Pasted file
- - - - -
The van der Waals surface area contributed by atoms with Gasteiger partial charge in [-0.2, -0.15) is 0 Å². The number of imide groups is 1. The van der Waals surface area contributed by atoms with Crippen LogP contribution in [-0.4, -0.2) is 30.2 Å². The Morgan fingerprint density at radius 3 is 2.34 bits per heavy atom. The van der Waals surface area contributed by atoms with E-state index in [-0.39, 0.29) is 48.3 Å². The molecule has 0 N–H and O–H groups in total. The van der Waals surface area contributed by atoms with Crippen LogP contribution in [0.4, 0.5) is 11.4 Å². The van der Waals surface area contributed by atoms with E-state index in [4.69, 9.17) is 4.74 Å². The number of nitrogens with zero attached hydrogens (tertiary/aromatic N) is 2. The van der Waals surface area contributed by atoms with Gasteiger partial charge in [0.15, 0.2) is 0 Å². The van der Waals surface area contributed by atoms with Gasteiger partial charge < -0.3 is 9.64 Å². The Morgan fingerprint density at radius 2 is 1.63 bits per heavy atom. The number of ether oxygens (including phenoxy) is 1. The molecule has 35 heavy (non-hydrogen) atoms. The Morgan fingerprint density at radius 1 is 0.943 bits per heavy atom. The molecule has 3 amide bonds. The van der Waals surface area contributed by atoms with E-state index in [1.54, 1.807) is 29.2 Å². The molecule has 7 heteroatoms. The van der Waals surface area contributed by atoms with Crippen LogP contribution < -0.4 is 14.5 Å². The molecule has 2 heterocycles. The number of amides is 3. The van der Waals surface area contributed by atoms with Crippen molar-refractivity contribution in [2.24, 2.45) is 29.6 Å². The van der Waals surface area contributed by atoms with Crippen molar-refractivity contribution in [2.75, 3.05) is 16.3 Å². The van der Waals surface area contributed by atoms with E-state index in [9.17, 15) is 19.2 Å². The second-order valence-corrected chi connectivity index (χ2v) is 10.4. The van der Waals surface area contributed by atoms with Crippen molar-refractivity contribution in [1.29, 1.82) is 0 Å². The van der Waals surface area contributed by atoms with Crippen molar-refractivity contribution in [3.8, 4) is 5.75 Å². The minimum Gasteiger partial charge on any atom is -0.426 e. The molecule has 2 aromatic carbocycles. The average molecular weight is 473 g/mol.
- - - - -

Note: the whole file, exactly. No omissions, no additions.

The van der Waals surface area contributed by atoms with Gasteiger partial charge in [-0.2, -0.15) is 0 Å². The number of imide groups is 1. The van der Waals surface area contributed by atoms with Crippen LogP contribution in [-0.4, -0.2) is 30.2 Å². The Morgan fingerprint density at radius 3 is 2.34 bits per heavy atom. The van der Waals surface area contributed by atoms with E-state index in [-0.39, 0.29) is 48.3 Å². The molecule has 0 N–H and O–H groups in total. The van der Waals surface area contributed by atoms with Crippen LogP contribution in [0.4, 0.5) is 11.4 Å². The van der Waals surface area contributed by atoms with E-state index in [4.69, 9.17) is 4.74 Å². The number of nitrogens with zero attached hydrogens (tertiary/aromatic N) is 2. The van der Waals surface area contributed by atoms with Gasteiger partial charge in [0.15, 0.2) is 0 Å². The van der Waals surface area contributed by atoms with Gasteiger partial charge < -0.3 is 9.64 Å². The Morgan fingerprint density at radius 2 is 1.63 bits per heavy atom. The number of ether oxygens (including phenoxy) is 1. The molecule has 35 heavy (non-hydrogen) atoms. The Morgan fingerprint density at radius 1 is 0.943 bits per heavy atom. The molecule has 3 amide bonds. The van der Waals surface area contributed by atoms with E-state index in [1.54, 1.807) is 29.2 Å². The molecule has 7 heteroatoms. The van der Waals surface area contributed by atoms with Crippen LogP contribution < -0.4 is 14.5 Å². The molecule has 2 heterocycles. The number of amides is 3. The van der Waals surface area contributed by atoms with Crippen molar-refractivity contribution in [2.24, 2.45) is 29.6 Å². The van der Waals surface area contributed by atoms with Crippen molar-refractivity contribution in [2.75, 3.05) is 16.3 Å². The van der Waals surface area contributed by atoms with E-state index in [9.17, 15) is 19.2 Å². The second-order valence-corrected chi connectivity index (χ2v) is 10.4. The van der Waals surface area contributed by atoms with Crippen molar-refractivity contribution in [1.29, 1.82) is 0 Å². The van der Waals surface area contributed by atoms with Crippen molar-refractivity contribution in [3.8, 4) is 5.75 Å². The minimum Gasteiger partial charge on any atom is -0.426 e. The molecule has 2 aromatic carbocycles. The average molecular weight is 473 g/mol.